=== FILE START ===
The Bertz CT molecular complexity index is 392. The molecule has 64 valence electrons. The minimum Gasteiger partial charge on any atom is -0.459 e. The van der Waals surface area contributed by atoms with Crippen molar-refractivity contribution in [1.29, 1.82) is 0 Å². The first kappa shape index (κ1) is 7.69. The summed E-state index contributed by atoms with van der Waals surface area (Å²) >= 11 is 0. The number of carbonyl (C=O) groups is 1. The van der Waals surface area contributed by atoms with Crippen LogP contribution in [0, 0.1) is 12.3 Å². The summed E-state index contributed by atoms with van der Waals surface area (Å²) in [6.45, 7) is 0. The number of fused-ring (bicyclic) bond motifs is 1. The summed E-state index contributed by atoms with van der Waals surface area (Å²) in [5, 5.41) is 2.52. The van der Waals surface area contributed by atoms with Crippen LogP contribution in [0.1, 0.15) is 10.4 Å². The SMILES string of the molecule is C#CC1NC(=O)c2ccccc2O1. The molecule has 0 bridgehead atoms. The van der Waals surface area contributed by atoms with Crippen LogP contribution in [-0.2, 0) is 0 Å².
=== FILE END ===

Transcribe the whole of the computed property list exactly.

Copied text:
The Bertz CT molecular complexity index is 392. The molecule has 64 valence electrons. The minimum Gasteiger partial charge on any atom is -0.459 e. The van der Waals surface area contributed by atoms with Crippen molar-refractivity contribution in [1.29, 1.82) is 0 Å². The first kappa shape index (κ1) is 7.69. The summed E-state index contributed by atoms with van der Waals surface area (Å²) >= 11 is 0. The number of carbonyl (C=O) groups is 1. The van der Waals surface area contributed by atoms with Crippen LogP contribution in [0, 0.1) is 12.3 Å². The summed E-state index contributed by atoms with van der Waals surface area (Å²) in [6.45, 7) is 0. The number of fused-ring (bicyclic) bond motifs is 1. The summed E-state index contributed by atoms with van der Waals surface area (Å²) in [5, 5.41) is 2.52. The van der Waals surface area contributed by atoms with Crippen LogP contribution in [0.1, 0.15) is 10.4 Å². The SMILES string of the molecule is C#CC1NC(=O)c2ccccc2O1. The molecule has 0 bridgehead atoms. The van der Waals surface area contributed by atoms with Crippen LogP contribution in [-0.2, 0) is 0 Å².